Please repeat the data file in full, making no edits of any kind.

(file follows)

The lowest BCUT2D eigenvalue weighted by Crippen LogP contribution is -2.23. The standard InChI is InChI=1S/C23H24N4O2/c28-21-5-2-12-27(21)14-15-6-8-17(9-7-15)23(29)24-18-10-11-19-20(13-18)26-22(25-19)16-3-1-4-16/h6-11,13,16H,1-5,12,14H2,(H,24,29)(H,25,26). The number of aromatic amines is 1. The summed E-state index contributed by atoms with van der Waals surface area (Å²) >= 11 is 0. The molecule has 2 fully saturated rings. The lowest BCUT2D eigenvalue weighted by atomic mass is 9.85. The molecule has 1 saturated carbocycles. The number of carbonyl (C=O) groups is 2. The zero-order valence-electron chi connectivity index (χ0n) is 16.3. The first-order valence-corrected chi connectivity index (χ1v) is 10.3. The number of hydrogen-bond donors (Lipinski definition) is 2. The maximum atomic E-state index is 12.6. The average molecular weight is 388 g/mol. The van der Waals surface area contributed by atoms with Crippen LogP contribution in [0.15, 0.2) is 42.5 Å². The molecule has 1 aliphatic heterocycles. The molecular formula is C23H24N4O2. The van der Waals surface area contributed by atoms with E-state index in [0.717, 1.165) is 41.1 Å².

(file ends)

The lowest BCUT2D eigenvalue weighted by Crippen LogP contribution is -2.23. The standard InChI is InChI=1S/C23H24N4O2/c28-21-5-2-12-27(21)14-15-6-8-17(9-7-15)23(29)24-18-10-11-19-20(13-18)26-22(25-19)16-3-1-4-16/h6-11,13,16H,1-5,12,14H2,(H,24,29)(H,25,26). The number of aromatic amines is 1. The summed E-state index contributed by atoms with van der Waals surface area (Å²) >= 11 is 0. The molecule has 2 fully saturated rings. The lowest BCUT2D eigenvalue weighted by atomic mass is 9.85. The molecule has 1 saturated carbocycles. The number of carbonyl (C=O) groups is 2. The zero-order valence-electron chi connectivity index (χ0n) is 16.3. The first-order valence-corrected chi connectivity index (χ1v) is 10.3. The number of hydrogen-bond donors (Lipinski definition) is 2. The maximum atomic E-state index is 12.6. The average molecular weight is 388 g/mol. The van der Waals surface area contributed by atoms with Crippen LogP contribution in [0.15, 0.2) is 42.5 Å². The molecule has 1 aliphatic heterocycles. The molecular formula is C23H24N4O2. The van der Waals surface area contributed by atoms with E-state index in [0.717, 1.165) is 41.1 Å².